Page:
High-speed rail lines to accelerate

0 Comment(s)Print E-mail China Daily, May 18, 2022
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A Fuxing bullet train runs on the Lhasa-Nyingchi railway during a trial operation in Shannan, Southwest China's Tibet autonomous region, June 16, 2021. [Photo/Xinhua]

Trains on one of China's major high-speed rail lines will soon speed up as China rolls out its plan to further accelerate its already expeditious rail service.

Starting June 20, high-speed trains will be able to operate at the increased maximum speed of 350 kilometers per hour along the high-speed rail section linking Beijing and Wuhan, Hubei province, and part of the railway linking Beijing and Guangzhou, Guangdong province, according to China State Railway Group, the national train operator.

That will cut the travel time between Beijing and Wuhan to 3 hours and 48 minutes, a half-hour faster than now.

Last week, the test run on that section was a success, showing the viability of increasing the line's top speed from the current 310 km/h.

"It is a complicated project to operate bullet trains at 350 km/h, considering the technology, market, operating cost and environment," said Ye Yangsheng, China State Railway Group's chief engineer.

The Beijing-Guangzhou High-speed Railway opened in 2012 and was designed to run at 300 km/h to 350 km/h.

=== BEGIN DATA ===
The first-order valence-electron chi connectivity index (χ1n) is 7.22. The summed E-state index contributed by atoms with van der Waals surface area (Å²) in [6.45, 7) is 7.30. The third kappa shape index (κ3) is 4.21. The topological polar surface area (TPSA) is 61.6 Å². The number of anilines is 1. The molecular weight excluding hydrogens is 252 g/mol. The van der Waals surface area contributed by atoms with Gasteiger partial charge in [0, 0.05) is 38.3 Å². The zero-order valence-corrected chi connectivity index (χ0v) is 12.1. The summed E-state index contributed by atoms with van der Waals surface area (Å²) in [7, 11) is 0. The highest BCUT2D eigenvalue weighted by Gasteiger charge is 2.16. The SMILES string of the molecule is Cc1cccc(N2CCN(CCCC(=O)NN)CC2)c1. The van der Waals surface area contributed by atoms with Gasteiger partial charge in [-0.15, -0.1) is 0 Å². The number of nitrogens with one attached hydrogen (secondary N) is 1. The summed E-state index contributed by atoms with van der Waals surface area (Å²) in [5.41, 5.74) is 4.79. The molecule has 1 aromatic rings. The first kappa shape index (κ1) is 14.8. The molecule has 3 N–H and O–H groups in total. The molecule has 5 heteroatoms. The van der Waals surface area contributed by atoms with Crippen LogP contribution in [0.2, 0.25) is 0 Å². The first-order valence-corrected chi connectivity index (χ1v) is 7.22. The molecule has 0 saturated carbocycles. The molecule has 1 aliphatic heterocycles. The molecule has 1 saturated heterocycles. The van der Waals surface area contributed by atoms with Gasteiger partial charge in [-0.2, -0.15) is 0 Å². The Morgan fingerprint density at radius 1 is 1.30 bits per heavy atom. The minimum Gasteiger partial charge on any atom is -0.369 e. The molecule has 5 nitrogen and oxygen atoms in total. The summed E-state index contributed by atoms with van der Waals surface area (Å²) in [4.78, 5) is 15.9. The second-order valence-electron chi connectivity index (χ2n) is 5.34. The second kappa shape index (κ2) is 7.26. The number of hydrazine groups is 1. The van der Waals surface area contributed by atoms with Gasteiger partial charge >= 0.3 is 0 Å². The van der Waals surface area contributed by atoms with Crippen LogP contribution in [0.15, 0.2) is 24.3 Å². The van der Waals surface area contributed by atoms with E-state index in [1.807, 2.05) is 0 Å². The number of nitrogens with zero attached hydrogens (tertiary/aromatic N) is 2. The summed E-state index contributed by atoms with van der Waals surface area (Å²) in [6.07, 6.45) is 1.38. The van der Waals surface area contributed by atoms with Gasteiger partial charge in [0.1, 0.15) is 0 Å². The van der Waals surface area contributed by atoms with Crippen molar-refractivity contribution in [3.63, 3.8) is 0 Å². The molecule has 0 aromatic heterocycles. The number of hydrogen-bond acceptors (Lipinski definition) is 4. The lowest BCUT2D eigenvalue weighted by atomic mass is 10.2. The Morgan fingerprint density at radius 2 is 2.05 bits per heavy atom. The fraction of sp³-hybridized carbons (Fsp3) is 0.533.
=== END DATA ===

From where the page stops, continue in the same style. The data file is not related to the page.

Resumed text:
"This popular line has handled 1.6 billion trips, accumulating a large amount of safety operational experience," Ye said.

In order to increase the operating speed, the group upgraded the rail section, including rail tracks, bridges, tunnels, electricity system, communications and the disaster inspection system.

The test run thoroughly examined the section.

The line's other section linking Wuhan and Guangzhou opened in 2009 and operated at a maximum speed of 350 km/h from 2009 to 2011, but then reduced the top speed to 300 km/h.

The section had opened earlier and had more tunnels and bridges, so it is easily affected by the environment.

The railway will also offer more services to improve passengers' travel experience, such as quiet compartments and a flexible ticket price.

The top speed revision will cut travel time between the capital and many major cities to the south, such as Shijiazhuang in Hebei province, Zhengzhou in Henan province, Changsha in Hunan province and Chengdu in Sichuan province.

China has a network of more than 40,000 km of high-speed railways, ranking top in the world.

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